Keller Visits the Last Frontier

Alaska is a whole different country inhabited by cool americans.  Just in case you’re not a slave to the blue F of the facebook, here are a few details from my trip to the land of the midnight sun.  We landed in Anchorage and stopped by a bar called F Street. They had a big block of cheese on the bar for patrons to snack on with their cocktails. Many years ago, a lady from the health department made a big cheesy stink about it.  So…..they put up this sign to shut her up.  It stuck.  They have t-shirts that say, “For display only.  Do not eat.”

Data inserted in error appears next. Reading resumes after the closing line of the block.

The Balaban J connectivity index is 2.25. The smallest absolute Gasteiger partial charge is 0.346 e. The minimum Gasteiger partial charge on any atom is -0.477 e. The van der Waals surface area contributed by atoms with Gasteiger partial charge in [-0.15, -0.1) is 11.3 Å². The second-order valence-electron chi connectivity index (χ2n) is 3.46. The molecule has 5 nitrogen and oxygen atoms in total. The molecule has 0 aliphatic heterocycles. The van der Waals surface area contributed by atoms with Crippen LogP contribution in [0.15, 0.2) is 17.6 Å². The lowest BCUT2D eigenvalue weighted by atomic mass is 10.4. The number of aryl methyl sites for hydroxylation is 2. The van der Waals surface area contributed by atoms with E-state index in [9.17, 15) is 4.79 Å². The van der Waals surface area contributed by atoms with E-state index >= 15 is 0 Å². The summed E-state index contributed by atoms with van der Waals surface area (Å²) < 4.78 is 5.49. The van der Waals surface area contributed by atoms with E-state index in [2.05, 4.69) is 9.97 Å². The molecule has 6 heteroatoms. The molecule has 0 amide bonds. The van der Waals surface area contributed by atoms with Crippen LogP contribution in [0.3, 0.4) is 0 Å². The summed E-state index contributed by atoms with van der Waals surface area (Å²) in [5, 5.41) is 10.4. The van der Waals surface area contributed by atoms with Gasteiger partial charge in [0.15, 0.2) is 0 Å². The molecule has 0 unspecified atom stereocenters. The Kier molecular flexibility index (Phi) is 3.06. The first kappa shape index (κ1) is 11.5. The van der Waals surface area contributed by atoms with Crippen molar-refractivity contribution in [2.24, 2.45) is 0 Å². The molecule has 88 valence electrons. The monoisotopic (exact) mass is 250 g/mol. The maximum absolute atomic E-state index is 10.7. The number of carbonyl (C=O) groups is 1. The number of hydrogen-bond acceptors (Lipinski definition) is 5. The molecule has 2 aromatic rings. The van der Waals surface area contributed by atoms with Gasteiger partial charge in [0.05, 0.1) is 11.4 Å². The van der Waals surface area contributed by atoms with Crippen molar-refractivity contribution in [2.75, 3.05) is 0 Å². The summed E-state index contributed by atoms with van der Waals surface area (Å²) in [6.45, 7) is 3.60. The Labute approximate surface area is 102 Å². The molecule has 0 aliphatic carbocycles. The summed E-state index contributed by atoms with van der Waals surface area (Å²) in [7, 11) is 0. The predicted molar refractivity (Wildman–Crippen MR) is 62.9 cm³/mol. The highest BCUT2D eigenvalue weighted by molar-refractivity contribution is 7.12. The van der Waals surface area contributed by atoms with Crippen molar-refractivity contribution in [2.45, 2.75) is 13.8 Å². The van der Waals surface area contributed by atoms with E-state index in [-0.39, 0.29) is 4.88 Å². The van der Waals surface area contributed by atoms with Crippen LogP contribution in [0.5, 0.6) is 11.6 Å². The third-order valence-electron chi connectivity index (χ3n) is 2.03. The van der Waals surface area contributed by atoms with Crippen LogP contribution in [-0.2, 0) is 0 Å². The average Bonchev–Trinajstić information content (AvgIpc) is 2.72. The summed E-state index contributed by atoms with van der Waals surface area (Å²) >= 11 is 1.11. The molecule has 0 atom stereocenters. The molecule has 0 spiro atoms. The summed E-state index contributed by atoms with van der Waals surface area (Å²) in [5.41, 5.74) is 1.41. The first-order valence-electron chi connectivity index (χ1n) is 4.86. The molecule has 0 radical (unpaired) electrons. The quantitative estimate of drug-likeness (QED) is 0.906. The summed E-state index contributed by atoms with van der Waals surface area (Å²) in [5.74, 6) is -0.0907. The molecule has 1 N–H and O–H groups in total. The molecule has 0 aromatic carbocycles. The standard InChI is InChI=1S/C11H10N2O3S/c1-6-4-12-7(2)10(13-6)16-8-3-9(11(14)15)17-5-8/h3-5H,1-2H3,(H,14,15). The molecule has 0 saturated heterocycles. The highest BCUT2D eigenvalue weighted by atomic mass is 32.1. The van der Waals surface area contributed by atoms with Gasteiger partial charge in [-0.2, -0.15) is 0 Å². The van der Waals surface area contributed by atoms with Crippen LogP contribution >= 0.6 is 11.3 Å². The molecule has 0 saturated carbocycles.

The next day I played the Bear Tooth Theatre.  It’s an awesome facility that has a restaurant and brewery.  They don’t do that much music there as their movie business soars.  They show movies for $3.50 and with a full bar, they say they get 700 to 1000 people a night in on the weekend.  The back stage was provided by a limousine bus with a stripper pole. Yes, I swung around on it.  I hope the windows were tinted.  I think they referred  to it as vertical safety bar.  That seems like the type of bus that would require a safe word. I heard rumors of bondage paraphernalia in a closet.  We did not look for it.